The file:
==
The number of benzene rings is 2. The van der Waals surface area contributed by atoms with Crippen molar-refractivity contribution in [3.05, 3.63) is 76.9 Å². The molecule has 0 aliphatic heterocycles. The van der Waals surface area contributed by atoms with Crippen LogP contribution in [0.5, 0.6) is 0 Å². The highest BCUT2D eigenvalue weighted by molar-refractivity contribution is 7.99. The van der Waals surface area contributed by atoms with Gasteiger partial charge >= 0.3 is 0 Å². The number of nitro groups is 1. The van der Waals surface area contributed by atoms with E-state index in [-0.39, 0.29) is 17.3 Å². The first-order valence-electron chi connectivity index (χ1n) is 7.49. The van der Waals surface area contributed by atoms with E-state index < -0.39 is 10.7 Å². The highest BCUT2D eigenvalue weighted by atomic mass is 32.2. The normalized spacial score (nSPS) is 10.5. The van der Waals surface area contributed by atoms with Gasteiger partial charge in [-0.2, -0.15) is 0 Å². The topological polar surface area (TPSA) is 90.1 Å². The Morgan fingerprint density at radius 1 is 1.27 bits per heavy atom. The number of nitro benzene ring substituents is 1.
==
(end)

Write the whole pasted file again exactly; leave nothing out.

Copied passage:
The number of benzene rings is 2. The van der Waals surface area contributed by atoms with Crippen molar-refractivity contribution in [3.05, 3.63) is 76.9 Å². The molecule has 0 aliphatic heterocycles. The van der Waals surface area contributed by atoms with Crippen LogP contribution in [0.5, 0.6) is 0 Å². The highest BCUT2D eigenvalue weighted by molar-refractivity contribution is 7.99. The van der Waals surface area contributed by atoms with Gasteiger partial charge >= 0.3 is 0 Å². The number of nitro groups is 1. The van der Waals surface area contributed by atoms with E-state index in [-0.39, 0.29) is 17.3 Å². The first-order valence-electron chi connectivity index (χ1n) is 7.49. The van der Waals surface area contributed by atoms with E-state index < -0.39 is 10.7 Å². The highest BCUT2D eigenvalue weighted by atomic mass is 32.2. The normalized spacial score (nSPS) is 10.5. The van der Waals surface area contributed by atoms with Gasteiger partial charge in [-0.2, -0.15) is 0 Å². The topological polar surface area (TPSA) is 90.1 Å². The Morgan fingerprint density at radius 1 is 1.27 bits per heavy atom. The number of nitro benzene ring substituents is 1.